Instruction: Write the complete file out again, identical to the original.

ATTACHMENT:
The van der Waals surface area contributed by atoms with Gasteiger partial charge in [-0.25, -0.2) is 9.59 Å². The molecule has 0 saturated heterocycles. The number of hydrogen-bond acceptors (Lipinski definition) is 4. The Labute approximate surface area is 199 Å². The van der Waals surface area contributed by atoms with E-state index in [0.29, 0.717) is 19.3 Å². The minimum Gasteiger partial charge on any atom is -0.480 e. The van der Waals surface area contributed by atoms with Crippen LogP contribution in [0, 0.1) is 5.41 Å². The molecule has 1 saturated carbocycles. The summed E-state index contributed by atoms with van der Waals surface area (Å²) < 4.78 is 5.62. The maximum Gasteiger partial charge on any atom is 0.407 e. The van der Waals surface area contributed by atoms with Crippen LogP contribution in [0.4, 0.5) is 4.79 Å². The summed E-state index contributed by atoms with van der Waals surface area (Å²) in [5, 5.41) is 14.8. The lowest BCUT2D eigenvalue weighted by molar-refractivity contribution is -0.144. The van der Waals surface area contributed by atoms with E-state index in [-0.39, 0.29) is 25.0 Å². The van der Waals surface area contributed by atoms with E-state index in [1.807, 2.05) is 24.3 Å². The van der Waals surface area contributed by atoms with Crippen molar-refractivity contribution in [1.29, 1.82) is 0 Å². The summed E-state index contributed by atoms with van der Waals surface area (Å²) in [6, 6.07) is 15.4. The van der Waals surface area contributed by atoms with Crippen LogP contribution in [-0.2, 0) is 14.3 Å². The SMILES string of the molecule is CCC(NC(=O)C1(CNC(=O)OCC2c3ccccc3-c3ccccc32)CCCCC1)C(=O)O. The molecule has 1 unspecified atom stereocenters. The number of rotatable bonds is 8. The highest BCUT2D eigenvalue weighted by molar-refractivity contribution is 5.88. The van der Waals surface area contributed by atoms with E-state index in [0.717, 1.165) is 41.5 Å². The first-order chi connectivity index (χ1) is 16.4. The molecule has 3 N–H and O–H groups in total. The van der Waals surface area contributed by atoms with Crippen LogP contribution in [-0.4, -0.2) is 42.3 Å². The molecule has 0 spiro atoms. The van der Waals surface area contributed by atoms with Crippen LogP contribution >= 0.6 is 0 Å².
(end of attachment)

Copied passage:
The van der Waals surface area contributed by atoms with Gasteiger partial charge in [-0.25, -0.2) is 9.59 Å². The molecule has 0 saturated heterocycles. The number of hydrogen-bond acceptors (Lipinski definition) is 4. The Labute approximate surface area is 199 Å². The van der Waals surface area contributed by atoms with E-state index in [0.29, 0.717) is 19.3 Å². The minimum Gasteiger partial charge on any atom is -0.480 e. The van der Waals surface area contributed by atoms with Crippen LogP contribution in [0, 0.1) is 5.41 Å². The molecule has 1 saturated carbocycles. The summed E-state index contributed by atoms with van der Waals surface area (Å²) < 4.78 is 5.62. The maximum Gasteiger partial charge on any atom is 0.407 e. The van der Waals surface area contributed by atoms with Crippen LogP contribution in [0.4, 0.5) is 4.79 Å². The summed E-state index contributed by atoms with van der Waals surface area (Å²) in [5, 5.41) is 14.8. The lowest BCUT2D eigenvalue weighted by molar-refractivity contribution is -0.144. The van der Waals surface area contributed by atoms with E-state index in [-0.39, 0.29) is 25.0 Å². The van der Waals surface area contributed by atoms with E-state index in [1.807, 2.05) is 24.3 Å². The van der Waals surface area contributed by atoms with Crippen molar-refractivity contribution in [1.29, 1.82) is 0 Å². The summed E-state index contributed by atoms with van der Waals surface area (Å²) in [6, 6.07) is 15.4. The van der Waals surface area contributed by atoms with Crippen LogP contribution in [-0.2, 0) is 14.3 Å². The SMILES string of the molecule is CCC(NC(=O)C1(CNC(=O)OCC2c3ccccc3-c3ccccc32)CCCCC1)C(=O)O. The molecule has 1 unspecified atom stereocenters. The number of rotatable bonds is 8. The highest BCUT2D eigenvalue weighted by molar-refractivity contribution is 5.88. The van der Waals surface area contributed by atoms with E-state index in [0.717, 1.165) is 41.5 Å². The first-order chi connectivity index (χ1) is 16.4. The molecule has 3 N–H and O–H groups in total. The van der Waals surface area contributed by atoms with Crippen LogP contribution in [-0.4, -0.2) is 42.3 Å². The molecule has 0 spiro atoms. The van der Waals surface area contributed by atoms with Crippen LogP contribution >= 0.6 is 0 Å².